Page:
Friday, September 15, 2006
The Unprepared Environment: Montessori and Your In-Laws
FULL DISCLOSURE: My own in-laws are completely supportive of my Montessori tendencies and habits and would never, ever laugh at or scorn me in any way. Neither would they behave toward my child in any way contrary to my wishes, which I have painstakingly laid out. I uphold them as the very pinnacle of in-law existence, exempt them from any and all oblique or direct criticism, and sincerely hope that you should be so lucky.--A
When you tour a Montessori school, it all looks so easy. All the kids are perfectly normalized in their perfectly prepared environment at their most perfectly photogenic hour of the day--sometime between 9:00am and 11:00am. Over and over, parents like you and me (well, let me not speak for you...) say the same thing.
"My kid is not going to act like that."
And of course, the clever Montessorian who is leading your tour is ready with a reassuring, truthful response. Mine was always, "Almost all children do behave this way here, because the environment is carefully and minutely prepared to encourage them in this kind of work."
This often precipitates a discussion about the very real and intractable differences between the Montessori-school "prepared environment" and the rest of your often un-prepared, un-didactically-controlled life. There are just so damned many other people in your life, right? And doesn't each one come with her own confounded ideas?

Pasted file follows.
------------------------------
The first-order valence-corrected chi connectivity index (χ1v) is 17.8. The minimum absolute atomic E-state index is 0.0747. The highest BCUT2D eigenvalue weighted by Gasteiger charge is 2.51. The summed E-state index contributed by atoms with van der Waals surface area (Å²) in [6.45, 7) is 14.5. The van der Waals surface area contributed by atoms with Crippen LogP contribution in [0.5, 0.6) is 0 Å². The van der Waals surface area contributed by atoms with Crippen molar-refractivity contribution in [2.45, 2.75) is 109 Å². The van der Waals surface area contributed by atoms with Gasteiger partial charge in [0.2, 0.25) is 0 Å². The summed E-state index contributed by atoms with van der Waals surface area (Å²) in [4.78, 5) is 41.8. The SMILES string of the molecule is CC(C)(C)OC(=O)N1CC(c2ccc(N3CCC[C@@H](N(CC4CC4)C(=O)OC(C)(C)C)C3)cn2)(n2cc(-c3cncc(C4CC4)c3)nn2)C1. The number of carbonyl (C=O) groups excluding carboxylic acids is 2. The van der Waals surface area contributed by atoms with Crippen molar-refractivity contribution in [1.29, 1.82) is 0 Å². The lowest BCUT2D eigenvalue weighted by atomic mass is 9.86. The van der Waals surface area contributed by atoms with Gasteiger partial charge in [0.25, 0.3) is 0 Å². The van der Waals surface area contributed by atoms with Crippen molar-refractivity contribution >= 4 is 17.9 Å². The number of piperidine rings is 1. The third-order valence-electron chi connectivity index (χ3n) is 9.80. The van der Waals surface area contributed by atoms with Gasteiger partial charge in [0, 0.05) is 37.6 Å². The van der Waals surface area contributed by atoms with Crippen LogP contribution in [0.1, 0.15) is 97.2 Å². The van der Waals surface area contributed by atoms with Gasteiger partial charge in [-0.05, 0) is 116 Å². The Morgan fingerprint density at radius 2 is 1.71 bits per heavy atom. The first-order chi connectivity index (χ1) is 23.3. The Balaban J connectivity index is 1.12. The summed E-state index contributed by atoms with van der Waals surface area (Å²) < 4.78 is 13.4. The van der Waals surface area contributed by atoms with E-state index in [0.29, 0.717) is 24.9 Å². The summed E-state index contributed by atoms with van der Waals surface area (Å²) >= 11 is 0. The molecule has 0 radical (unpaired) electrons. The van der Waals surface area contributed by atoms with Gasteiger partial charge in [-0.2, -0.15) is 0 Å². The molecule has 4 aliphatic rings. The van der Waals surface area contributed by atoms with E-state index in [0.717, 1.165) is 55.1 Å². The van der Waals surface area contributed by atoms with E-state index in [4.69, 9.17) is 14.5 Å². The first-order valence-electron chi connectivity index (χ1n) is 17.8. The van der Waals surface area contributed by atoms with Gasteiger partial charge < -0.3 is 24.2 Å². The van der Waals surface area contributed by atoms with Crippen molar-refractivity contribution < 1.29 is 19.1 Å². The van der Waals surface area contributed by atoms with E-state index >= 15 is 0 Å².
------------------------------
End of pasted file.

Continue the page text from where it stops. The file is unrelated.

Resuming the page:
One of the things that invariably intrudes upon a parenting strategy is the degree of license grandparents take with it as their god-given right to spoil. Call it a generation gap, call it amnesia, call it indulgence or call it grandparenthood--it's all in good fun. You can compound it with interest if you make them paternal grandparents because of the Daddy Factor (see post "The Daddy Factor"). The fact is, all these rules about "aids-to-independence" can be a tough sell for the grands, but it's not an impossible sell!
Can you feel me prepping you for Thanksgiving and everything else until January? Good.
Here are a few plays from my book, in case you're interested, to keep your family time in line with your Montessori home environment--especially when you are in someone else's home.
1. Go outside!
Take your child outside. If your in-laws are outdoorsy, they'll enjoy and enhance this experience for the baby, and if they aren't, they're likely to follow your lead (or at worst, be absent, which is OK in a pinch, right?). Taking a fussy child outside is, above all, calming to the child. Incidentally, it diminishes the temptation to do all kinds of invasive, distracting things to try to make the child stop fussing. Birdsong instead of knee-bouncing! Who can argue with that? Oh, and bundle up for the weather! It's good for you!
By the way, you don't need to live in a park to enjoy the outdoors. Why just today, due to an unplanned automotive event, Nuvy and I had a lovely nature walk around the perimeter of an Exxon station near the DC beltway, with rush-hour traffic going by. (The gas-station-people had planted marigolds, morning glories, and petunias, and had a delightful population of crickets and sparrows.)
2. Let them see you enjoying it.